# Existence of the Square Root Proof

1. Jun 21, 2012

### Ronnin

I was playing trying to work through a proof in Apostol's Calculus and can't quite understand a step noted. This is from chapter 3, theorem 1.35. Every nonnegative real number has a unique nonnegative square root. The part where you are establishing the set S as nonempty so you can use LUB it is stated that a/(1+a) is in the set S. I've seen different choices for this on other versions of this proof. When I first looked at this I figured it was in S for the reason that that would produce a square of a fraction which would produce something smaller than a. But it looks like this is then used with the binomial theorem to finish off the proof. I don't follow it. Can someone walk me through the logic in this one?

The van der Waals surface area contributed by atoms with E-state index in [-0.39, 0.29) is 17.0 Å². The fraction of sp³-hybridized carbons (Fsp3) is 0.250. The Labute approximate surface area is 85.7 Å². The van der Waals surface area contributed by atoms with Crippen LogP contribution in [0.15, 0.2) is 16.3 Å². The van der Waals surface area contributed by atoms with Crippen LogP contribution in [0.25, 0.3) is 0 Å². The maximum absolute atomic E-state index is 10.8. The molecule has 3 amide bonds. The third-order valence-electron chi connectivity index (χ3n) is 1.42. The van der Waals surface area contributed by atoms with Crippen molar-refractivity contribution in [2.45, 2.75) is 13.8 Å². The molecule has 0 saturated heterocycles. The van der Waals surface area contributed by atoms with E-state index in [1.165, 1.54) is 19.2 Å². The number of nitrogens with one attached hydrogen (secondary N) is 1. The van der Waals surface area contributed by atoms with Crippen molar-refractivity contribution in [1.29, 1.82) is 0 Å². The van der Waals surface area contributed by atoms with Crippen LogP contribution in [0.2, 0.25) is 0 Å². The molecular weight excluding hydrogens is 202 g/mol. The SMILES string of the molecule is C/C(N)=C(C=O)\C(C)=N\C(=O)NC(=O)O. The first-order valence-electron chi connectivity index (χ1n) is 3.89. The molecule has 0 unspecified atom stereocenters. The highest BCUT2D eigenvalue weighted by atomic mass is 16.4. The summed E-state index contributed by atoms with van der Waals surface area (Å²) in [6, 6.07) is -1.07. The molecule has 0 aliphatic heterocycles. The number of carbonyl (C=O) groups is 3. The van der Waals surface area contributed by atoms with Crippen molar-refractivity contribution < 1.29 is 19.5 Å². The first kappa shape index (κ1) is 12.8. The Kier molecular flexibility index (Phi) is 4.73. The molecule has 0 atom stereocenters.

2. Jun 21, 2012

### micromass

Staff Emeritus
Indeed, $\frac{a}{1+a}$ is in S because it is positive and because

$$\frac{a^2}{(1+a)^2}\leq a$$

To see this, note that this is equivalent to

$$a\leq (1+a)^2$$

or

$$a\leq 1+a^2+2a$$

And this is certainly true.

3. Jun 21, 2012

### Ronnin

This book never ceases to make me feel stupid. Thanks Micro for making that clearer.

4. Jun 21, 2012

### mathwonk

do you believe the intermediate value theorem? If so you only need to prove that squaring is continuous. since (a+h)^2 = a^2 + 2h + h^2, it is clear that making h small will make a^2 close to (a+h)^2. qed.

5. Jun 22, 2012

### Ronnin

Now i'm lost again. We are trying to prove that the LUB^2 (LUB=b) cannot be any other value but a. From this point on I don't follow the proof at all. For instance to test if LUB^2>a he sets a number c=b-(b^2-a)/(2b). Where did that come from?

6. Jun 22, 2012

### Ronnin

I know this is binomial trickery but I just don't see it. Any ideas?